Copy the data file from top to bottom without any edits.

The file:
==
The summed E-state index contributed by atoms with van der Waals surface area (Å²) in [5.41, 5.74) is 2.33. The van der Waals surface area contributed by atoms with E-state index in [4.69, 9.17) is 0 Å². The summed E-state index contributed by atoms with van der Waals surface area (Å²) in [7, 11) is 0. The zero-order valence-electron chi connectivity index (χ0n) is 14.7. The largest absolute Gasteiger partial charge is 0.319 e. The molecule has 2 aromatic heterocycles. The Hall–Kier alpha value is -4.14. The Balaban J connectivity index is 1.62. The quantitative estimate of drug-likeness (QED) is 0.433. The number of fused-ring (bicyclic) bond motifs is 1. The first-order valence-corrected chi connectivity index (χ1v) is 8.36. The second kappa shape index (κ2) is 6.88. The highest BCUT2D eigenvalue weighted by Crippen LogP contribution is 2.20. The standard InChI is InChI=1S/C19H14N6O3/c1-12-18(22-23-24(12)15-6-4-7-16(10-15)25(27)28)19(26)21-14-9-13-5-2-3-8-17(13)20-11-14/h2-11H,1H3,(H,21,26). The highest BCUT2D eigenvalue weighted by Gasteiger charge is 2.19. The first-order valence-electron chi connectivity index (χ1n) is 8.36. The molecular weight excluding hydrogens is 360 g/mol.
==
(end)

The summed E-state index contributed by atoms with van der Waals surface area (Å²) in [5.41, 5.74) is 2.33. The van der Waals surface area contributed by atoms with E-state index in [4.69, 9.17) is 0 Å². The summed E-state index contributed by atoms with van der Waals surface area (Å²) in [7, 11) is 0. The zero-order valence-electron chi connectivity index (χ0n) is 14.7. The largest absolute Gasteiger partial charge is 0.319 e. The molecule has 2 aromatic heterocycles. The Hall–Kier alpha value is -4.14. The Balaban J connectivity index is 1.62. The quantitative estimate of drug-likeness (QED) is 0.433. The number of fused-ring (bicyclic) bond motifs is 1. The first-order valence-corrected chi connectivity index (χ1v) is 8.36. The second kappa shape index (κ2) is 6.88. The highest BCUT2D eigenvalue weighted by Crippen LogP contribution is 2.20. The standard InChI is InChI=1S/C19H14N6O3/c1-12-18(22-23-24(12)15-6-4-7-16(10-15)25(27)28)19(26)21-14-9-13-5-2-3-8-17(13)20-11-14/h2-11H,1H3,(H,21,26). The highest BCUT2D eigenvalue weighted by Gasteiger charge is 2.19. The first-order valence-electron chi connectivity index (χ1n) is 8.36. The molecular weight excluding hydrogens is 360 g/mol.